Hebrew College launched its centennial year on Sept. 12, 2021, with the opening of “Seeing Torah: A Visual Midrash,” an art exhibit representing the spiritual, political and feminist lessons of the Torah by Boston artist and Hebrew College adult learner Anita Rabinoff-Goldman.

This visual diary, which will be on display through December, consists of 54 squares filled with patterns, colors and textures that encourage viewers to reflect on what Torah means to them, to relate to it through their own experiences and to consider how Torah can be a continuing source of learning and discourse.

“As a Jewish woman, these are my stories, my family’s history, and they tie me to every other Jewish person. By understanding more of our history, I gain a greater understanding and appreciation of Judaism and a greater understanding of myself,” Rabinoff-Goldman said at the opening. “I created a body of work that illustrated and deepened my understanding of Torah as well as its relevance to our 21st-century lives. Hopefully, by sharing it with more people, others will benefit from a different way of entering the text. We are called a ‘people of the book’ and there are many explorations of Torah by many experts in many books that fill many libraries.”

Rabinoff-Goldman launched “Seeing Torah” when looking for a new artistic project and realized there would be value in reading the entire Torah from start to finish, beginning on Simchat Torah (this year, Sept. 28-29). She later enrolled in Me’ah Classic, Hebrew College’s intensive two-year, 100-hour adult-learning program. This coming year, she will be part of a new Artist Beit Midrash, a collaboration between Hebrew College and the Jewish Arts Collaborative.

Rabinoff-Goldman’s exhibit was initially scheduled to open in March 2020, but was postponed due to COVID-19. Hebrew College president, Rabbi Sharon Cohen Anisfeld, said that now is an even more perfect time for the exhibit to open—exactly 100 years after Hebrew College first opened its doors in the fall of 1921. 

“It is through deep literacy that we give rise to rich intellectual, spiritual and cultural creativity, [and] it is through Jewish education that we give birth to a vibrant Jewish future,” Anisfeld said. “What better expression of those values than an art exhibit born of deep and sustained study of the yearly Torah cycle—that is itself a work of visual midrash? Undertaken—incidentally—by someone who had supposedly ‘retired’—but has shown us all what it means to cultivate a lifelong capacity for learning, creativity and renewal.”

The Hebrew College Arts Initiative, chaired by trustee Deborah Feinstein, seeks to partner with different areas of the college and focus on bridging the academy and the community through the gallery exhibits and lunch-and-learn conversations. This fall, in the “Seeing Torah” gallery, Hebrew College will host a series of alumni-led public conversations, all from 1:15-2 p.m.: Oct. 4 with Rabbi Jessica Lowenthal ’19; Oct. 26 with Rabbi Allison Poirier ’19; and Nov. 17 with Rav-Hazzan Aliza Berger ’17.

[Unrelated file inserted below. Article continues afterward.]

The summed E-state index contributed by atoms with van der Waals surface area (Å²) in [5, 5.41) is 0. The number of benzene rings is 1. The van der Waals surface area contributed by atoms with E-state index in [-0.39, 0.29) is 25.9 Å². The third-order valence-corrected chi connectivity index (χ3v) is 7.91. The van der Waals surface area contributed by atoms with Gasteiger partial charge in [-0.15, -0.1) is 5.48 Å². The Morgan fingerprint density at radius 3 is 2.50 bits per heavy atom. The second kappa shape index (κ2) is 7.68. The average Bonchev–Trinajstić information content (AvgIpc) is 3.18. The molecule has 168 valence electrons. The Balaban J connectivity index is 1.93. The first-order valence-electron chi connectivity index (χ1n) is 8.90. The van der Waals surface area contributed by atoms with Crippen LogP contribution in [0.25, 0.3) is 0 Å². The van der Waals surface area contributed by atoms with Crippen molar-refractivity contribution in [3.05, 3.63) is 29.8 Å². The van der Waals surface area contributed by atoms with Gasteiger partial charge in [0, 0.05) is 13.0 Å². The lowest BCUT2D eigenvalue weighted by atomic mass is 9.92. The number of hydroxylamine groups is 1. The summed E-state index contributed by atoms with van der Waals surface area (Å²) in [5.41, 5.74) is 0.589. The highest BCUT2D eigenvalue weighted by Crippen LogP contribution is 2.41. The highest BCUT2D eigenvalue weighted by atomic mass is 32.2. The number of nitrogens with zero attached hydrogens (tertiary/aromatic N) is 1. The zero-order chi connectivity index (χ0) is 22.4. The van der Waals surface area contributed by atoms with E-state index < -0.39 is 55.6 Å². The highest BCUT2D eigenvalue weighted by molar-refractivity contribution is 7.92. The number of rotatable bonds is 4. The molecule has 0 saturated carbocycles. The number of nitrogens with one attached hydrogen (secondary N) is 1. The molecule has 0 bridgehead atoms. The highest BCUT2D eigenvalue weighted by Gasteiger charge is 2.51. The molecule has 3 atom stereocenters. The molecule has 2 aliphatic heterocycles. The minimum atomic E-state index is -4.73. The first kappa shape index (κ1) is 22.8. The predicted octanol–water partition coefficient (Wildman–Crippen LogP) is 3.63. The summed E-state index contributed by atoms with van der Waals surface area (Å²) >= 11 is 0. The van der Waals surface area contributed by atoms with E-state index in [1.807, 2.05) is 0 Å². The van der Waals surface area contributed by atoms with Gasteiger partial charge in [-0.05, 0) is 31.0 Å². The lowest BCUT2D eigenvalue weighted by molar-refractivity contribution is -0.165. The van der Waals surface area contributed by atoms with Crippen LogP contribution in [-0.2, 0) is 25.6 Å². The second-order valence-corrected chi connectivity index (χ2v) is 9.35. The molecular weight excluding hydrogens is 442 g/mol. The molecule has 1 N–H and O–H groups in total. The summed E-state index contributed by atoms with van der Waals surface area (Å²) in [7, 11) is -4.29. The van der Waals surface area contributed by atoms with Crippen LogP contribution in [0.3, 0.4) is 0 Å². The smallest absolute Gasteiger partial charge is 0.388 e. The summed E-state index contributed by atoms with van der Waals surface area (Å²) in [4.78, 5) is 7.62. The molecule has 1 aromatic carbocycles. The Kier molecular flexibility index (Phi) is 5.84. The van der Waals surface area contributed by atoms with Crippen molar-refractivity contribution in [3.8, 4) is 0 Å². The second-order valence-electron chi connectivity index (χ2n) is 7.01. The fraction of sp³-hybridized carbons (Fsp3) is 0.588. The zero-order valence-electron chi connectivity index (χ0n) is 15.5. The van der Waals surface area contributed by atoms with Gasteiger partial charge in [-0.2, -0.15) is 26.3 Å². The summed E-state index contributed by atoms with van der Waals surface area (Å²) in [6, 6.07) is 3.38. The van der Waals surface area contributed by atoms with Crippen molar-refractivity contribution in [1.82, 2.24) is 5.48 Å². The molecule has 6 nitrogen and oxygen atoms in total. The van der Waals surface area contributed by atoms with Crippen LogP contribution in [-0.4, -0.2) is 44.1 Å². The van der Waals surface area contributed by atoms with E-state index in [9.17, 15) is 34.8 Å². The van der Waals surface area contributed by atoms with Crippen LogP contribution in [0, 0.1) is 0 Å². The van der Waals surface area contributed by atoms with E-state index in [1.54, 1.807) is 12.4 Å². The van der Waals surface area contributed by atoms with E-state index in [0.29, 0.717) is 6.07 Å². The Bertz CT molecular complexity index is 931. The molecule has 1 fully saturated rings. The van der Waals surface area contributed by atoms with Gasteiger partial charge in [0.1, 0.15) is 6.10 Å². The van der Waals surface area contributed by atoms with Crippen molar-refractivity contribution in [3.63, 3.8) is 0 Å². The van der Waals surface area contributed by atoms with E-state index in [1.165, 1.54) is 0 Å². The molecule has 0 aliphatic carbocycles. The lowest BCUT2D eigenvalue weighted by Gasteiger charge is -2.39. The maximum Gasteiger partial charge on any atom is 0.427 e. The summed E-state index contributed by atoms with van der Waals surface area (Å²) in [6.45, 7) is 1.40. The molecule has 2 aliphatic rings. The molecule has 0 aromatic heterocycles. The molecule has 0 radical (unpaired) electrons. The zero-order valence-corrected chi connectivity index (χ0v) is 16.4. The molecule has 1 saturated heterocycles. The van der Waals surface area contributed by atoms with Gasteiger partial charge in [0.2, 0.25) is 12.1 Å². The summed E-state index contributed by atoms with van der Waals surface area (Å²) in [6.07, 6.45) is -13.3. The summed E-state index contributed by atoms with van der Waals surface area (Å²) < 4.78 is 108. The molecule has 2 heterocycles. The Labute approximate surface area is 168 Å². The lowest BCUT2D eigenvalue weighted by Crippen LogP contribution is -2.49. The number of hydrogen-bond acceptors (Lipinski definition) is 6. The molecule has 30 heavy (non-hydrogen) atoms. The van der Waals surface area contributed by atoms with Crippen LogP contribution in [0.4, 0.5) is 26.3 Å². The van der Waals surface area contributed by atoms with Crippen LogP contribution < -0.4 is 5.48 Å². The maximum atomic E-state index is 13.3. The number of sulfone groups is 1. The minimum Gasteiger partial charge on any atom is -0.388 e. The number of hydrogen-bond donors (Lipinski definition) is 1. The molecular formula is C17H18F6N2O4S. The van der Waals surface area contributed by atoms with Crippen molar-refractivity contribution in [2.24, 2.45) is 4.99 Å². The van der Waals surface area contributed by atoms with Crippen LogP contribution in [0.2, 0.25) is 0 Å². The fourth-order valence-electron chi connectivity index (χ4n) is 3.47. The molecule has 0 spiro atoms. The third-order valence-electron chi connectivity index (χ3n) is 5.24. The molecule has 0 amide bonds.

As part of the centennial celebration, Hebrew College will also hold other special events, including a November new shared-campus groundbreaking, winter day of learning and Centennial Gala on June 2, 2022. Hebrew College is also offering a special centennial lecture series adult learning course, “The Old Made New and the New Made Holy: Leading Scholars & Thinkers​​​ Reflect on a Century of Jewish Experience and Explore the Challenges That Lie Ahead,” taught by leading scholars and rabbis, including Rabbi Sharon Cohen Anisfeld (Hebrew College); Rabbi Angela Buchdahl (People of Central Synagogue, New York); Rabbi David Ellenson (HUC-JIR); Rabbi Arthur Green (Hebrew College); Rabbi Shai Held (Hadar); Rabbi Benay Lappe (SVARA: A Traditionally Radical Yeshiva); and Jonathan Sarna, Ph.D. (Brandeis University). 

“Anita, your work gives exquisite expression to this abiding truth. You have enlarged and expanded our understanding of Torah by sharing so generously your own creative encounter with the text,” Anisfeld said at the art exhibit opening. “In this moment, what a blessing to experience the gift of beauty, of color and texture and an artist’s hand reaching out, connecting us all with stories and texts that are timeless and striving to touch that which is transcendent.”

Seeing Torah“ runs Sept. 12 to Dec. 10. Due to the numerous High Holidays in September, please call 617-559-8600 before visiting to confirm whether the college will be open at your desired date and time. From Oct. 1 through Dec. 10, the exhibit will be open Mondays through Thursdays from 8:30 a.m. to 4 p.m.; Fridays from 8:30 a.m. to 12:30 p.m.; and Sundays from 9 a.m. to 1 p.m. Learn more at  hebrewcollege.edu/events/seeing-torah.

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